What a great title! If it wasn’t Caravan, one of the leaders of the Canterbury scene, this album would gain its place here just for that imaginative title. But it is, and they are, and it is. Capische?

Atom Heart Mother - Pink Floyd

While Syd was finding himself, or losing himself, or doing whatever the hell it was with himself after leaving Floyd, Gilmour, Waters, Mason and Wright were getting on with it. With a proper, working band now and no issues to concern them (at least, in the studio) they crafted their first album to break them commercially, hitting the number one spot. This was also their first foray into working with Storm Thorgerson’s Hipgnosis, who would design so many of their iconic album sleeves.

Trespass - Genesis

Ah, the first of what I consider the “real” Genesis album, Trespass set down a template other prog bands would follow, with long, involved songs telling long, involved stories and creating the persona of stuck-up arty bands whose feet weren’t rooted in the real world. One of my all-time favourite Genesis albums, it was the end for poor Anthony Phillips, but the beginning of a glorious career for Genesis, leading the charge of the riders on the prog rock storm.

Chunga’s Revenge - Frank Zappa

And here he is again. Like a turd in my bowl who just won’t flush away, it’s Zappa again. For the second time in the same year. Again. As a matter of fact, it would have been three times, but I’ll be damned if I’m going to listen to Burnt Weeny Sandwich too! There’s only so much one man can take!

Air Conditioning - Curved Air

I already spoke about the problems Curved Air had in the previous section. This is their debut album.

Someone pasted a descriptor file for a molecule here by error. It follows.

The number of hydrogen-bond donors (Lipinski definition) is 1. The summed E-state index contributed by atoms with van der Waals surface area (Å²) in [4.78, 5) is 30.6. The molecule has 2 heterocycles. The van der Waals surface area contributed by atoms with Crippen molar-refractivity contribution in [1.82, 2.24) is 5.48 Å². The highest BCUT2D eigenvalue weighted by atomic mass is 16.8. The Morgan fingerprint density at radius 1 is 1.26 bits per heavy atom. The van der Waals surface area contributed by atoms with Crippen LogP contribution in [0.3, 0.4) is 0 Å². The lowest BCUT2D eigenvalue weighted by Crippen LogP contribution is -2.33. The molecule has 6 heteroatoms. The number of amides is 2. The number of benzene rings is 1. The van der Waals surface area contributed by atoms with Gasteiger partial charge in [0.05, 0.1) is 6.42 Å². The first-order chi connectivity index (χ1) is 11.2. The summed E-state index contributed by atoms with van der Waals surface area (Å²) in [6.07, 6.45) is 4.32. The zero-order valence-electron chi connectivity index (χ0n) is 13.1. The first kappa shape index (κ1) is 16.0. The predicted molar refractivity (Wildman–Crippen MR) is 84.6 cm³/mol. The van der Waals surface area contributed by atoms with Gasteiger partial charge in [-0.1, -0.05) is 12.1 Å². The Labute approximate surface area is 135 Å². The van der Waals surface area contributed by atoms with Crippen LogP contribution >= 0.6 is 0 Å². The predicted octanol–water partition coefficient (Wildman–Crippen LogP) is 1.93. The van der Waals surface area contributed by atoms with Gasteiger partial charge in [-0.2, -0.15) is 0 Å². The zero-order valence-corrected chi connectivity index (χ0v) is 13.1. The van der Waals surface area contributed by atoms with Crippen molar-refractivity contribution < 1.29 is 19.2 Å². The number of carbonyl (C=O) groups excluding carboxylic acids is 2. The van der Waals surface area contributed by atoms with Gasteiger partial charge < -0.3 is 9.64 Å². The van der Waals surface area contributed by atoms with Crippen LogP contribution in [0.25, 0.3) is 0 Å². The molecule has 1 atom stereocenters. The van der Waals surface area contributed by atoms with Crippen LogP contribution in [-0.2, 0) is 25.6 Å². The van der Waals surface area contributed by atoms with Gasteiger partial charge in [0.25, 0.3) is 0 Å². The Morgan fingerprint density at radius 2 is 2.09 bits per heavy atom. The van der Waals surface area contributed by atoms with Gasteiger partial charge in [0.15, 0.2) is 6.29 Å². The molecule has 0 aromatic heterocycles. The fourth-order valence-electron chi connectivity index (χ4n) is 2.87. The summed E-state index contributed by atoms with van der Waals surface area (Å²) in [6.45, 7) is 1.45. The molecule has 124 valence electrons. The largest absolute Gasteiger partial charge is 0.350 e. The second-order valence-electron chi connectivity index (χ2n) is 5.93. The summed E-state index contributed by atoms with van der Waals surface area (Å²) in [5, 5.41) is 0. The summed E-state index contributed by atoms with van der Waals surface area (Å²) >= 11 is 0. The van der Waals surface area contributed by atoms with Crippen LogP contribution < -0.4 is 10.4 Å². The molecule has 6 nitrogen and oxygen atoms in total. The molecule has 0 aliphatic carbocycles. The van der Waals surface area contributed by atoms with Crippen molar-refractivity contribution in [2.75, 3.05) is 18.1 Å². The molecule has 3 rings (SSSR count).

Emerson, Lake and Palmer - Emerson, Lake and Palmer

If any band typified the excesses and overblown self-indulgence of progressive rock, it was ELP. Though they had masses of fans, they had probably as many detractors, and were seen as elitist and arrogant, claims which are hard to deny. We’ll get to all of that in due course, but for now this was their debut album, after the breakup of The Nice.

Gentle Giant - Gentle Giant

Already referenced in some detail in the ProGenitors section, this is the debut album from the trio of brothers who tried, didn’t really make it, but gained a cult following even decades after their demise.

He to He Who Am the Only One - Van der Graaf Generator

Yes, back then some bands did release more than one album in a year. VDGG were another, their third effort hitting the shelves as 1970 drew to a close.
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Lizard - King Crimson

Not to be outdone, King Crimson got a second one (their third in all) out too, before the year closed.

Act One - Beggars Opera

I haven’t yet decided if this album will be reviewed in the normal timeline or as part of Over the Garden Wall. They don’t seem to have been that well-known or influential, but I could be wrong. One way or another, we’ll get to the debut from these guys.

In and Out of Focus or Focus Plays Focus - Focus

But these guys are definitely in. Jan Akkerman left Brainbox and joined up with Thijs van Leer, and prog history was made.

Magma - Magma

One of the only French prog bands to release an album this year, Magma created the sub-genre known as zeuhl, of which we’ll learn more later. This was their debut album.



We’ll also be looking at some of these albums in Over the Garden Wall. It’s almost certain that we won’t get to them all but we’ll see how we go.

Quill - Quill

We’ve already come across Quill in the section on bands formed this year. This was their one and only album.

Ahora Mazda - Ahora Mazda

Another band to have only one album, this time a Dutch one. Seem to have been something along the lines of the prog Grateful Dead…

Barrett - Syd Barrett

The second and final album from the ex-Floydie seems to bear no resemblance to prog at all, but as it’s him I thought we really needed to do it, so I’m popping it in here.

Aardvark - Aardvark

Surely destined to come first in any alphabetical search for prog albums, Aardvark’s claim to fame is to have had future Free founders Simon Kirke and Paul Kossoff in their band at one time. When they went off to seek fame and glory, the anteating ones released… one album. And apparently they had no guitarist, which is odd, given that their second album, released in, um, 2016 (!) was titled Guitar’d ‘n Feathered! Guess they must have found someone to play the axe then!